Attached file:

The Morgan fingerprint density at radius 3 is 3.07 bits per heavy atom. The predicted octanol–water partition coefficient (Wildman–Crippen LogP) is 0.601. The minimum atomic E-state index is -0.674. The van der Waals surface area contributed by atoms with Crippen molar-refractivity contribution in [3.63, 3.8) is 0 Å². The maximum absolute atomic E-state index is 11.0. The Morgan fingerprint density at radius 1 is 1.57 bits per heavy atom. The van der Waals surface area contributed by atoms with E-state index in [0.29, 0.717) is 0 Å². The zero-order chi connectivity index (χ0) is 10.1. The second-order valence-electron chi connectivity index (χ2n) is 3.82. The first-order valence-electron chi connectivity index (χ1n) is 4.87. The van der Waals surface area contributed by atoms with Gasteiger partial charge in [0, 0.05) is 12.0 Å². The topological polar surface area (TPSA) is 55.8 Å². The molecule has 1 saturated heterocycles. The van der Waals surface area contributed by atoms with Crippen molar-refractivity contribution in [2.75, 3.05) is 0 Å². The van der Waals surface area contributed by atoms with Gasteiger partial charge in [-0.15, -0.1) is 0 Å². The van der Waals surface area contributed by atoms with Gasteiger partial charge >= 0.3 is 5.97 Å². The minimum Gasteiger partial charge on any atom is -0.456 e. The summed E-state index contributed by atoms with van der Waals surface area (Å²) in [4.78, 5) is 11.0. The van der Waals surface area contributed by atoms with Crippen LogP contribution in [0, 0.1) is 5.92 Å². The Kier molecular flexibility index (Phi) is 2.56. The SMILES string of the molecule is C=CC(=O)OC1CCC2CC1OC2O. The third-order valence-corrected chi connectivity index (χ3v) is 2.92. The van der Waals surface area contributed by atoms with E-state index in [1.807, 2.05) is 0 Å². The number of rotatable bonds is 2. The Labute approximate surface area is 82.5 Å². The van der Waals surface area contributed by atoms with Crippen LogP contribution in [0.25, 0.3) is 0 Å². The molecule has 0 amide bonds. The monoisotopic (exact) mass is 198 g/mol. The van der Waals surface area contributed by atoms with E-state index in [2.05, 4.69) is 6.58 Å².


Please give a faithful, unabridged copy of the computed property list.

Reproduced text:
The Morgan fingerprint density at radius 3 is 3.07 bits per heavy atom. The predicted octanol–water partition coefficient (Wildman–Crippen LogP) is 0.601. The minimum atomic E-state index is -0.674. The van der Waals surface area contributed by atoms with Crippen molar-refractivity contribution in [3.63, 3.8) is 0 Å². The maximum absolute atomic E-state index is 11.0. The Morgan fingerprint density at radius 1 is 1.57 bits per heavy atom. The van der Waals surface area contributed by atoms with E-state index in [0.29, 0.717) is 0 Å². The zero-order chi connectivity index (χ0) is 10.1. The second-order valence-electron chi connectivity index (χ2n) is 3.82. The first-order valence-electron chi connectivity index (χ1n) is 4.87. The van der Waals surface area contributed by atoms with Gasteiger partial charge in [0, 0.05) is 12.0 Å². The topological polar surface area (TPSA) is 55.8 Å². The molecule has 1 saturated heterocycles. The van der Waals surface area contributed by atoms with Crippen molar-refractivity contribution in [2.75, 3.05) is 0 Å². The van der Waals surface area contributed by atoms with Gasteiger partial charge in [-0.15, -0.1) is 0 Å². The van der Waals surface area contributed by atoms with Gasteiger partial charge >= 0.3 is 5.97 Å². The minimum Gasteiger partial charge on any atom is -0.456 e. The summed E-state index contributed by atoms with van der Waals surface area (Å²) in [4.78, 5) is 11.0. The van der Waals surface area contributed by atoms with Crippen LogP contribution in [0, 0.1) is 5.92 Å². The Kier molecular flexibility index (Phi) is 2.56. The SMILES string of the molecule is C=CC(=O)OC1CCC2CC1OC2O. The third-order valence-corrected chi connectivity index (χ3v) is 2.92. The van der Waals surface area contributed by atoms with E-state index in [1.807, 2.05) is 0 Å². The number of rotatable bonds is 2. The Labute approximate surface area is 82.5 Å². The van der Waals surface area contributed by atoms with Crippen LogP contribution in [0.25, 0.3) is 0 Å². The molecule has 0 amide bonds. The monoisotopic (exact) mass is 198 g/mol. The van der Waals surface area contributed by atoms with E-state index in [2.05, 4.69) is 6.58 Å².